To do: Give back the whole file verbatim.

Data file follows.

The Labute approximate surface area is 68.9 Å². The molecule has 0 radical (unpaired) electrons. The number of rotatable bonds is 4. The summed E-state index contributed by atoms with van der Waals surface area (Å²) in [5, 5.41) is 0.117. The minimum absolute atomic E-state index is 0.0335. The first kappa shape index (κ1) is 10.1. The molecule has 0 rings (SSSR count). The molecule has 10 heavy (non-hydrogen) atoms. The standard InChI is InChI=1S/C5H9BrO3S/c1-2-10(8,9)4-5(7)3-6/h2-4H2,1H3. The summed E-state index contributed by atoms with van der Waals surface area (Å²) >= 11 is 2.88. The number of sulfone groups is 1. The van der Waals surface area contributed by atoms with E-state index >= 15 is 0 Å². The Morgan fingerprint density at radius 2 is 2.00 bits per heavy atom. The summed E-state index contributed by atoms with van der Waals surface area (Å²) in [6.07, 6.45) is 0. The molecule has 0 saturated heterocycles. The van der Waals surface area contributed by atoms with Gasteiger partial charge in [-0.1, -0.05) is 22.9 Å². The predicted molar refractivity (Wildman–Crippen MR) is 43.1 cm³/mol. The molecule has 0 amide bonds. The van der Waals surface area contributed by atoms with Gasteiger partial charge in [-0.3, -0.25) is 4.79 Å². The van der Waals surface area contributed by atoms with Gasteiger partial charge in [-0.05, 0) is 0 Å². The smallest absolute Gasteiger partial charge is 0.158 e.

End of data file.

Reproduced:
The Labute approximate surface area is 68.9 Å². The molecule has 0 radical (unpaired) electrons. The number of rotatable bonds is 4. The summed E-state index contributed by atoms with van der Waals surface area (Å²) in [5, 5.41) is 0.117. The minimum absolute atomic E-state index is 0.0335. The first kappa shape index (κ1) is 10.1. The molecule has 0 rings (SSSR count). The molecule has 10 heavy (non-hydrogen) atoms. The standard InChI is InChI=1S/C5H9BrO3S/c1-2-10(8,9)4-5(7)3-6/h2-4H2,1H3. The summed E-state index contributed by atoms with van der Waals surface area (Å²) >= 11 is 2.88. The number of sulfone groups is 1. The van der Waals surface area contributed by atoms with E-state index >= 15 is 0 Å². The Morgan fingerprint density at radius 2 is 2.00 bits per heavy atom. The summed E-state index contributed by atoms with van der Waals surface area (Å²) in [6.07, 6.45) is 0. The molecule has 0 saturated heterocycles. The van der Waals surface area contributed by atoms with Gasteiger partial charge in [-0.1, -0.05) is 22.9 Å². The predicted molar refractivity (Wildman–Crippen MR) is 43.1 cm³/mol. The molecule has 0 amide bonds. The van der Waals surface area contributed by atoms with Gasteiger partial charge in [-0.3, -0.25) is 4.79 Å². The van der Waals surface area contributed by atoms with Gasteiger partial charge in [-0.05, 0) is 0 Å². The smallest absolute Gasteiger partial charge is 0.158 e.